Show simple item record

dc.contributor.authorDodson, CAen_US
dc.contributor.authorBayliss, Ren_US
dc.date.accessioned2018-08-13T10:37:53Z
dc.date.issued2012-01-06en_US
dc.identifier2en_US
dc.identifier.citationJOURNAL OF BIOLOGICAL CHEMISTRY, 2012, 287 pp. 1150 - 1157en_US
dc.identifier.issn0021-9258en_US
dc.identifier.urihttps://repository.icr.ac.uk/handle/internal/2316
dc.identifier.doi10.1074/jbc.M111.312090en_US
dc.description.abstractProtein kinases are activated by phosphorylation and by the binding of activator proteins. The interplay of these two factors is incompletely understood. We applied energetic analysis to this question and characterized the activation process of the serine/threonine kinase Aurora-A by phosphorylation and by its protein partner, targeting protein for Xenopus kinesin-like protein 2 (TPX2). We discovered that these two activators act synergistically and without a predefined order: each can individually increase the activity of Aurora-A, and the effect of both bound together is the exact sum of their individual contributions to catalysis. Unexpectedly, the unphosphorylated enzyme has catalytic activity that is increased 15-fold by the binding of TPX2 alone. The energetic contribution of phosphorylation to catalysis is 2-fold greater than that of TPX2 binding, which is independent of the phosphorylation state of the enzyme. Based on this analysis, we propose a revised, fluid model of Aurora-A activation in which the first step is a reduction in the mobility of the activation loop by either TPX2 binding or phosphorylation. Furthermore, our results suggest that unphosphorylated Aurora-A bound to the mitotic spindle by TPX2 is catalytically active and that the phosphorylation state of Aurora-A is an inaccurate surrogate for its activity. Extending this form of analysis will allow us to compare quantitatively the effects of the whole network of kinase-activating partners. Comparison with other kinases showed that kinetic characterization detects those kinases whose activation loops undergo a rearrangement upon phosphorylation and thus whose unphosphorylated state offers a distinct target for the development of Type II inhibitors.en_US
dc.format.extent1150 - 1157en_US
dc.languageEnglishen_US
dc.language.isoEnglishen_US
dc.publisherAMER SOC BIOCHEMISTRY MOLECULAR BIOLOGY INCen_US
dc.rights.urihttp://www.rioxx.net/licenses/all-rights-reserveden_US
dc.titleActivation of Aurora-A Kinase by Protein Partner Binding and Phosphorylation Are Independent and Synergisticen_US
dc.typeJournal Article
rioxxterms.versionofrecord10.1074/jbc.M111.312090en_US
rioxxterms.licenseref.startdate2012-01-06en_US
rioxxterms.typeJournal Article/Reviewen_US
dc.relation.isPartOfJOURNAL OF BIOLOGICAL CHEMISTRYen_US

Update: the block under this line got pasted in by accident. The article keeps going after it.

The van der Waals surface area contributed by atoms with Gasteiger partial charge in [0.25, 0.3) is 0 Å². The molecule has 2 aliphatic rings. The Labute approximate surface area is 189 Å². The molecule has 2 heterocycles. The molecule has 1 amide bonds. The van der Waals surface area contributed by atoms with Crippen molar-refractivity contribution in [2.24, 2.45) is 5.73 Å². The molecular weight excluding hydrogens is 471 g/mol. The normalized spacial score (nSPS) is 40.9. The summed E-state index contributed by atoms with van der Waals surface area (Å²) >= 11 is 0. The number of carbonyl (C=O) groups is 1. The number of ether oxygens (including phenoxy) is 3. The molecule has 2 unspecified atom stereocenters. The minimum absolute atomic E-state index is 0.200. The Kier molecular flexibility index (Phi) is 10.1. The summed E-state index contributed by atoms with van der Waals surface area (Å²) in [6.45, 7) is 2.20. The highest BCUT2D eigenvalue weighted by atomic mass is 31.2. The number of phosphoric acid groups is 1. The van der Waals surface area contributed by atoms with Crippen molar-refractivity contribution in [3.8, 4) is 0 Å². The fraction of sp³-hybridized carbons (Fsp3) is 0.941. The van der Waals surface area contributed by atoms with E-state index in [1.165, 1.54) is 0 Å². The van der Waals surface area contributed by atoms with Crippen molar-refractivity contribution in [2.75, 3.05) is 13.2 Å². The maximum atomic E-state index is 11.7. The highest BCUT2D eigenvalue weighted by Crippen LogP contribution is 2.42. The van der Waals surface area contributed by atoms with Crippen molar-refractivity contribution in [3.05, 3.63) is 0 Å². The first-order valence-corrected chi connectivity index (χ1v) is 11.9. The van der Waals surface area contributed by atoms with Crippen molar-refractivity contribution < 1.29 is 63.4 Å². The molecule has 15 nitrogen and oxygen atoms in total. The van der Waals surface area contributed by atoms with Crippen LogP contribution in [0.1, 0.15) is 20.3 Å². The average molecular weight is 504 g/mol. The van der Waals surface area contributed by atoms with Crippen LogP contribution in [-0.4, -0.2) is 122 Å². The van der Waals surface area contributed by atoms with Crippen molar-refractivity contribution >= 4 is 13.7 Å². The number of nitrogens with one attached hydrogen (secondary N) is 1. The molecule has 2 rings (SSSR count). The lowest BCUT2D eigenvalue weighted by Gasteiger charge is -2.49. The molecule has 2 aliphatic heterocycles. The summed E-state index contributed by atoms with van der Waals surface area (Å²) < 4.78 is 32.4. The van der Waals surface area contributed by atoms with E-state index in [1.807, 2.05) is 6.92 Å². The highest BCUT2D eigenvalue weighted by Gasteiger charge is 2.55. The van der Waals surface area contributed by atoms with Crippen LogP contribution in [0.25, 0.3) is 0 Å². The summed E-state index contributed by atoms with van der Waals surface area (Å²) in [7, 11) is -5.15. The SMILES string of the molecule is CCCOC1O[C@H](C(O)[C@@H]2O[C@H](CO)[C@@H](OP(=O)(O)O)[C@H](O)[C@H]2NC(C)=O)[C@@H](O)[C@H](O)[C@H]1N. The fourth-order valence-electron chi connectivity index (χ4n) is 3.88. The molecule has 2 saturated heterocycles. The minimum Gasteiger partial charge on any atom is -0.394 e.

pubs.notesaffiliation: Bayliss, R (Reprint Author), Univ Leicester, Dept Biochem, Lancaster Rd, Leicester LE1 9HN, Leics, England. Dodson, Charlotte A.; Bayliss, Richard, Inst Canc Res, Div Struct Biol, London SW3 6JB, England. keywords-plus: MITOTIC SPINDLE; RESISTANT AURORA; STRUCTURAL BASIS; KINETIC BASIS; INHIBITORS; TPX2; MECHANISM; DISCOVERY; SUBSTRATE; MUTANTS research-areas: Biochemistry & Molecular Biology web-of-science-categories: Biochemistry & Molecular Biology author-email: [email protected] orcid-numbers: Bayliss, Richard/0000-0003-0604-2773 Dodson, Charlotte/0000-0002-8403-726X funding-acknowledgement: Royal Society; Cancer Research UK [C24461/A8032]; Institute of Cancer Research; National Health Service funding-text: This work was supported by a Royal Society University Research Fellowship (to R. B.) and Cancer Research UK Project Grant C24461/A8032 (to R. B.).; Mass spectrometry data acquisition and analysis were carried out by Angela Paul and Andrew Thompson at The Institute of Cancer Research Proteomics Core Facility. We thank Jessica Schmitt, Kathy Boxall, Wynne Aherne, Rosemary Burke, and Rob van Montfort in the Division of Cancer Therapeutics for practical advice and use of the Caliper EZ Reader system; Tim Sharpe (Department of Biochemistry, University of Cambridge) for helpful discussions; Mark Richards (The Institute of Cancer Research) for mutagenesis; and Clare Stace (The Institute of Cancer Research) for protein production. We acknowledge the Career Development Faculty Programme of The Institute of Cancer Research and National Health Service funding to the National Institute for Health Research Biomedical Research Centre. number-of-cited-references: 26 times-cited: 46 usage-count-last-180-days: 0 usage-count-since-2013: 9 journal-iso: J. Biol. Chem. doc-delivery-number: 877IE unique-id: ISI:000299170300030 oa: gold_or_bronze da: 2018-08-13en_US
pubs.notesNot knownen_US
pubs.organisational-group/ICR
pubs.volume287en_US
pubs.embargo.termsNot knownen_US
dc.contributor.icrauthorDodson, Charlotteen_US
dc.contributor.icrauthorBayliss, Richarden_US


Files in this item

Thumbnail

This item appears in the following Collection(s)

Show simple item record